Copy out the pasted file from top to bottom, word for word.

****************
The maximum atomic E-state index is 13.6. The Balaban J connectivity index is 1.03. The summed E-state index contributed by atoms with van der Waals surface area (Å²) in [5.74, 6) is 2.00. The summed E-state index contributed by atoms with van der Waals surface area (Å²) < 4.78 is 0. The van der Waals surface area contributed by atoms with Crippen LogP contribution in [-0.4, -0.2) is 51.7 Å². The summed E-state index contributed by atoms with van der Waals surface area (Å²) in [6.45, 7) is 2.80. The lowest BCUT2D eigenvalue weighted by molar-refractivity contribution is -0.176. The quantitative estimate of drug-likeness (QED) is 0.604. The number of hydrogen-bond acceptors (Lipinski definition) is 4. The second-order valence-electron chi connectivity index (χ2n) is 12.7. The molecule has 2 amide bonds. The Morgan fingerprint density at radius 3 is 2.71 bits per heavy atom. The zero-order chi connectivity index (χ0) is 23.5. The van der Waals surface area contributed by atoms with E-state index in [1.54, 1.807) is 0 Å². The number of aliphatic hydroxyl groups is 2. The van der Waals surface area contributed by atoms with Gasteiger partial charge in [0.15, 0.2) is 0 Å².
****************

The maximum atomic E-state index is 13.6. The Balaban J connectivity index is 1.03. The summed E-state index contributed by atoms with van der Waals surface area (Å²) in [5.74, 6) is 2.00. The summed E-state index contributed by atoms with van der Waals surface area (Å²) < 4.78 is 0. The van der Waals surface area contributed by atoms with Crippen LogP contribution in [-0.4, -0.2) is 51.7 Å². The summed E-state index contributed by atoms with van der Waals surface area (Å²) in [6.45, 7) is 2.80. The lowest BCUT2D eigenvalue weighted by molar-refractivity contribution is -0.176. The quantitative estimate of drug-likeness (QED) is 0.604. The number of hydrogen-bond acceptors (Lipinski definition) is 4. The second-order valence-electron chi connectivity index (χ2n) is 12.7. The molecule has 2 amide bonds. The Morgan fingerprint density at radius 3 is 2.71 bits per heavy atom. The zero-order chi connectivity index (χ0) is 23.5. The van der Waals surface area contributed by atoms with E-state index in [1.54, 1.807) is 0 Å². The number of aliphatic hydroxyl groups is 2. The van der Waals surface area contributed by atoms with Gasteiger partial charge in [0.15, 0.2) is 0 Å².